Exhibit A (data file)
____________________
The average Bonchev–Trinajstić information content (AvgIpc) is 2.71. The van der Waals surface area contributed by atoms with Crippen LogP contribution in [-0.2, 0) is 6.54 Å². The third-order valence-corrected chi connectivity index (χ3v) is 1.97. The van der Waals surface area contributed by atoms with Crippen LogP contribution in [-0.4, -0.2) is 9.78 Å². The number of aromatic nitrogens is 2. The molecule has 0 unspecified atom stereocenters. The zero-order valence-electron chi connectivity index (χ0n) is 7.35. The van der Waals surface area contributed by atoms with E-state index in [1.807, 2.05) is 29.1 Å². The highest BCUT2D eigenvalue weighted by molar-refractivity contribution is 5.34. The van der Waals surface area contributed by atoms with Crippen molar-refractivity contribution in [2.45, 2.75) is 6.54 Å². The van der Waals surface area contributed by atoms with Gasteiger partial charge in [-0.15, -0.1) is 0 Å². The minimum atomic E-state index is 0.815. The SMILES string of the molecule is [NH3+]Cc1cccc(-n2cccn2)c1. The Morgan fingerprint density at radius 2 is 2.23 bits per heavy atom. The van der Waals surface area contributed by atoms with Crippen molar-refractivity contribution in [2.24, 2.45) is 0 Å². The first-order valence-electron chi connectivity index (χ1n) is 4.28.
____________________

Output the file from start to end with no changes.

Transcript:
The average Bonchev–Trinajstić information content (AvgIpc) is 2.71. The van der Waals surface area contributed by atoms with Crippen LogP contribution in [-0.2, 0) is 6.54 Å². The third-order valence-corrected chi connectivity index (χ3v) is 1.97. The van der Waals surface area contributed by atoms with Crippen LogP contribution in [-0.4, -0.2) is 9.78 Å². The number of aromatic nitrogens is 2. The molecule has 0 unspecified atom stereocenters. The zero-order valence-electron chi connectivity index (χ0n) is 7.35. The van der Waals surface area contributed by atoms with E-state index in [1.807, 2.05) is 29.1 Å². The highest BCUT2D eigenvalue weighted by molar-refractivity contribution is 5.34. The van der Waals surface area contributed by atoms with Crippen molar-refractivity contribution in [2.45, 2.75) is 6.54 Å². The van der Waals surface area contributed by atoms with Gasteiger partial charge in [-0.15, -0.1) is 0 Å². The minimum atomic E-state index is 0.815. The SMILES string of the molecule is [NH3+]Cc1cccc(-n2cccn2)c1. The Morgan fingerprint density at radius 2 is 2.23 bits per heavy atom. The van der Waals surface area contributed by atoms with Crippen molar-refractivity contribution in [2.24, 2.45) is 0 Å². The first-order valence-electron chi connectivity index (χ1n) is 4.28.